In addition, in 2015, the giant Government Pension Investment Fund said it would double its allocation to Japanese shares by 12%. The reassignment is over. Last year, 25 per cent of the fund, or ¥ 47 million, was in internal shares.

Therefore, the demand previously given by the BoJ and GPIF should be replaced if the Japanese shares take another leg. The obvious candidate is international buyers looking for value. But they need an engaging narrative to buy. Valuation is never a sufficient reason to buy.

Pelham Smithers of Pelham Smithers Associates says there is a very strong market on the Japanese stock market. “Aggregate performance has been very poor, but large parts of the market have performed excellently,” he says. Smithers cites the high performance of several actively managed Japanese funds as evidence (to choose one example, the Baillie Gifford Japan Trust has estimated 440 percent in a decade, in pounds).

But can the market function in its entirety in the end? “The question is whether they’ve dropped enough, the blows that can’t hold the market any longer, or the world-beaters have become too expensive?” Smithers says. He believes the answer to this last question is no, citing Tokyo Electron as an example, an excellent semiconductor company that sells at a great discount to US members.

Another case for buying is that, after years of resistance, Japanese corporations have a slightly (slightly!) Higher priority on shareholder value. The most notable example of this is the breakdown of Toshiba, which could lead to the sale of one or more of its units to private capital. It creates hope that other sclerotic conglomerates will be broken.

However, Toshiba may be a special case because of the history of the scandal, its large foreign ownership and the political sensitivity of its nuclear business. According to Mizuho Securities, since the introduction of fiscal incentives for spin-offs in 2017, only one non-Toshiba company has taken advantage (Koshidaka Holdings, “karaoke room operator [and] fitness studios for middle-aged women ”).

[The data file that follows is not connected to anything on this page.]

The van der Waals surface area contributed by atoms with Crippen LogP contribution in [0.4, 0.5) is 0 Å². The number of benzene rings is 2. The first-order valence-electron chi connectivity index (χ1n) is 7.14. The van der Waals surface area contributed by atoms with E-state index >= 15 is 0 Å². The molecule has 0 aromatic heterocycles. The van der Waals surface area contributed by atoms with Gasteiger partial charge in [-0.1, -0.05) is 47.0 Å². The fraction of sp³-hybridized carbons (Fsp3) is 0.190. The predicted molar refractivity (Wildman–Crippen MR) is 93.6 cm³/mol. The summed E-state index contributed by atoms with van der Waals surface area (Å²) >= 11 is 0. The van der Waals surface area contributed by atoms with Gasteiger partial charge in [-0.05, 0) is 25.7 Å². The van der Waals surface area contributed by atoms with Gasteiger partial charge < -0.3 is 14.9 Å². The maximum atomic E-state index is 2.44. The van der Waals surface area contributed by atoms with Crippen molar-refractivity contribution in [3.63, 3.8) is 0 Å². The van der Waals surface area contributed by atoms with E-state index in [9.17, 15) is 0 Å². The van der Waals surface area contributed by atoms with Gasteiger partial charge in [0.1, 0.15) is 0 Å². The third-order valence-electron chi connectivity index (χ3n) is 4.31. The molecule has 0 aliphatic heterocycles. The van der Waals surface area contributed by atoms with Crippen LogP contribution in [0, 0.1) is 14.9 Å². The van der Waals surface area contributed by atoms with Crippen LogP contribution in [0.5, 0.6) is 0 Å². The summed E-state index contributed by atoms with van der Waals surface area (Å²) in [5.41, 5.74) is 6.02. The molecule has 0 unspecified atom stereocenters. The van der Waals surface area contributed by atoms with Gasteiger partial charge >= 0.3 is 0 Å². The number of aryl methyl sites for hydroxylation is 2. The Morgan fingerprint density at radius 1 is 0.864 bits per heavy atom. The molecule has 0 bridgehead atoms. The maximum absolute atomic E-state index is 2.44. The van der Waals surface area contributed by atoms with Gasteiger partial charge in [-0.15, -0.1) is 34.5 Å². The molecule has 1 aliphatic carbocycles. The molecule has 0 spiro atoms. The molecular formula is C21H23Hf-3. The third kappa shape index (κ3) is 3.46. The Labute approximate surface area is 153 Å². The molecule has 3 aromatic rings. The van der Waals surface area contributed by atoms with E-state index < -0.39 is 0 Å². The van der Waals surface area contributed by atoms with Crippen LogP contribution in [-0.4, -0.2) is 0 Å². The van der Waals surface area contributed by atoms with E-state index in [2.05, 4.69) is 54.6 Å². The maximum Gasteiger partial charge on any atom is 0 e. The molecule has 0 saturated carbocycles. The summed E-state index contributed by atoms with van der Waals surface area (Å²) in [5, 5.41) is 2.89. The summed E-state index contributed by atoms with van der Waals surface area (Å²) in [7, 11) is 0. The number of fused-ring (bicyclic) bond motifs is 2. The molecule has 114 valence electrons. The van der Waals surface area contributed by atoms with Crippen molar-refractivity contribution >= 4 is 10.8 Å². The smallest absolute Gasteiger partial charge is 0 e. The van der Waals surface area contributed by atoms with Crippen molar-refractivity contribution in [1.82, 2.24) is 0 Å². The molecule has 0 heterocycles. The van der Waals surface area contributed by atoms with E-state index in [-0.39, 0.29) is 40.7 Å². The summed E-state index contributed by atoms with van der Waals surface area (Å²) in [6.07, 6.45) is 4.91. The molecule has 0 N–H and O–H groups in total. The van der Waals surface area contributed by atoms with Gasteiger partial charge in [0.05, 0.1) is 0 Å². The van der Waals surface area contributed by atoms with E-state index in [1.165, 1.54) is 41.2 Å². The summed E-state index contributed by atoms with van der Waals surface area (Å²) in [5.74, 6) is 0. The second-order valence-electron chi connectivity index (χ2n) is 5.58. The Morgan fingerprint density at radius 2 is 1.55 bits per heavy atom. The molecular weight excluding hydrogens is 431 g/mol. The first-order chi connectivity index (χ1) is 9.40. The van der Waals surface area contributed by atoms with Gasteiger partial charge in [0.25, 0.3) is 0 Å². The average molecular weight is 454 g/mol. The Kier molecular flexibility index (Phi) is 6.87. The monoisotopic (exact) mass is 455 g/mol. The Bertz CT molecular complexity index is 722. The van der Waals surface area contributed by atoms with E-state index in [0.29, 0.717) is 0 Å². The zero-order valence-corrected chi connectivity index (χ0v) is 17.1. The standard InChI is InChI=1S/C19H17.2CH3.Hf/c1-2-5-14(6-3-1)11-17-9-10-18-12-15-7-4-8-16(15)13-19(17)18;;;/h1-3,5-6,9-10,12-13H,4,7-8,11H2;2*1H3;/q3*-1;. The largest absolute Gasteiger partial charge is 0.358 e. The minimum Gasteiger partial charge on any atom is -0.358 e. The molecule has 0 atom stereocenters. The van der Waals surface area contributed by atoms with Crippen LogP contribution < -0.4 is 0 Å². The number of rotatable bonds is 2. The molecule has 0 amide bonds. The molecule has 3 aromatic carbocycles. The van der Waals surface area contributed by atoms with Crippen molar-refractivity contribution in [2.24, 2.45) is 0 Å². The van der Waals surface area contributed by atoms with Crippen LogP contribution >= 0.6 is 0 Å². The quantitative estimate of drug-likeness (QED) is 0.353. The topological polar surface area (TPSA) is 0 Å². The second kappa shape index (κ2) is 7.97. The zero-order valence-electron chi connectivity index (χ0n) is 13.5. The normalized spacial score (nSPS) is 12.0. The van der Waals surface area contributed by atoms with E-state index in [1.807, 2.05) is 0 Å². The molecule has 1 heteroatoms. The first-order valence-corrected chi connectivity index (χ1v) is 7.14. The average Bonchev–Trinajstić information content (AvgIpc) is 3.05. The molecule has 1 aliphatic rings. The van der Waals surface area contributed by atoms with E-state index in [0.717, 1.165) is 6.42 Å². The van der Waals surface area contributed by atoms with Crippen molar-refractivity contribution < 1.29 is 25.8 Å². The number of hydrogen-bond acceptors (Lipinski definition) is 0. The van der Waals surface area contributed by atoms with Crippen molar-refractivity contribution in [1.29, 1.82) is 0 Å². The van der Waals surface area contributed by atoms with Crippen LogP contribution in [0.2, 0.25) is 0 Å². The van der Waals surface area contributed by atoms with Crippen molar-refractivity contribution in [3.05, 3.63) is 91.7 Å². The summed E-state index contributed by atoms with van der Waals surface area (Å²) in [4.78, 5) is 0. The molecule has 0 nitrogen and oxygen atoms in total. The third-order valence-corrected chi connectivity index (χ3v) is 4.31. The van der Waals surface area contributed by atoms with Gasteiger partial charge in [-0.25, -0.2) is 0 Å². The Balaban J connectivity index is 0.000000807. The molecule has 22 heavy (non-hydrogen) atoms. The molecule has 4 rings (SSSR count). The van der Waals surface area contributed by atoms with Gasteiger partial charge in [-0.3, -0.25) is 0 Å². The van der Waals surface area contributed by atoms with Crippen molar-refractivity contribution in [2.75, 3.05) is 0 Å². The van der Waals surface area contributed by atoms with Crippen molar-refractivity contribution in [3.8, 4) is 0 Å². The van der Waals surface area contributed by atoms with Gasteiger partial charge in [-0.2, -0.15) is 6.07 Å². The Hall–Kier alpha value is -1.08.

However, Toshiba isn’t entirely just shaking things up, as my colleague Leo Lewis pointed out to me. OK Corp., a supermarket operator, is in a bidding war with one rival, H2O Retailing, with another, a Kansai Super Market. Shinsei Bank is fighting SBI against internet mediation. A Singapore hedge fund activist is getting in the middle of an agreement between energy company Eneos, one of its subsidiaries and Goldman Sachsen.

For those who expect a more complete embrace of shareholder capitalism in Japan, like the Unhedged, they are just clear hopes. But change needs to start somewhere.

A good read

New York University PhD student Francesco Furno has a new work with compelling reflection (and abbreviated tweetstorm) Comparing tax cuts by John F Kennedy and Donald Trump. He believes most of Trump’s tax cuts went to shareholders, while Kennedy’s focused on growth and investment. Why? Furno linked them to the structural differences in the two legislations. Not all corporate tax cuts are born equal.